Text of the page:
Below are the last camera pictures taken around the first of the month. Plenty of deer and a nice gray fox. I went out and changed camera cards yesterday, but the batteries in both cameras had died, so zip for pictures. 

Nothing exciting, but always nice to see the critters! One hunter joining me next week for a coyote hunt, and then some several more coming to camp on the 29th for another. Wish us luck!

Tuesday, January 3, 2012

Would You Buy These products Ever Again?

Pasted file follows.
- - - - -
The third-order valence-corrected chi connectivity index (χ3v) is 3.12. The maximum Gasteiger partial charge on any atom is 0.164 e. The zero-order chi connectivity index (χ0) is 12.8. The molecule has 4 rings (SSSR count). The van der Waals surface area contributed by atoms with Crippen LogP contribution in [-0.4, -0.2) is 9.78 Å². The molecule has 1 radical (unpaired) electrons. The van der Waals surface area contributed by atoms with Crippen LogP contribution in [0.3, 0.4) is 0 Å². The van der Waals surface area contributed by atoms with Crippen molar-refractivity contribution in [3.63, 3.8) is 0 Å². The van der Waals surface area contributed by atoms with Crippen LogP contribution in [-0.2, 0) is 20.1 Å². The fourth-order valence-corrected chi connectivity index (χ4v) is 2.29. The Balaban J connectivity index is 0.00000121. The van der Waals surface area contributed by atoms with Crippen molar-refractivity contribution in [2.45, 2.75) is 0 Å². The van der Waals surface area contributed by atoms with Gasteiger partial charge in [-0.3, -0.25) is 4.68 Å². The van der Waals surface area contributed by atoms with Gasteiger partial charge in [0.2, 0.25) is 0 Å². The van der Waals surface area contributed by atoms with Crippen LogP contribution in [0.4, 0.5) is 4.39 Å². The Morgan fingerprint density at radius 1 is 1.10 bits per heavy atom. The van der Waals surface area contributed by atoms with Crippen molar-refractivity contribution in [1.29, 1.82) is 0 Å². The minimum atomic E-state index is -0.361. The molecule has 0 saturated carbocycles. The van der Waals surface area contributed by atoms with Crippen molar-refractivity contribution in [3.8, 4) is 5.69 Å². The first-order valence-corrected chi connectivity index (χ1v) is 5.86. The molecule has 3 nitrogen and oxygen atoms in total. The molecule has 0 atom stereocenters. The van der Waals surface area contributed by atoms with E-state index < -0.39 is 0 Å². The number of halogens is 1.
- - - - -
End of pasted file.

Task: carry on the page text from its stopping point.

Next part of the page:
Having hunted many many years, and been a police officer all my life, I have strong opinions about which companies and their products I really like, and those that I will never buy again. Not all of these are hunting products, but most are. I try to be objective about a product that performs poorly. Any reputable company has probably made a lemon. But, if so, how was their service/warranty/return policy? If it is good, I tend to forgive. If they are not helpful, I remember - and NEVER purchase anything by them again. An example is Goodyear tires. The first new truck I ever bought  had Goodyears on it. At the first oil change I found that all four tires had massive splits on the inside sidewalls. I took them to a Goodyear store and they wanted all kinds of money to replace them. I think there were three thousand miles on them. I didn't HAVE any money, and drove away knowing I would never buy another tire, no matter how good, from Goodyear. And in 43 years, I haven't! Another standout is Rocky Boots. Save your money. As a patrol sergeant in the eighties I bought a fairly expensive pair of patrol boots from them, ones I could barely afford. The first week I wore them, the heel came unglued. I sent them back and they re-glued them. A week later, same thing happened. I called them, and the service rep told me that there was nothing more they could do, that I would have to purchase a new pair. I did, and you can be sure they were not Rockies, and never will be. Here is how I feel about some other products...below you see a handsome upland vest hanging from the caribou antler.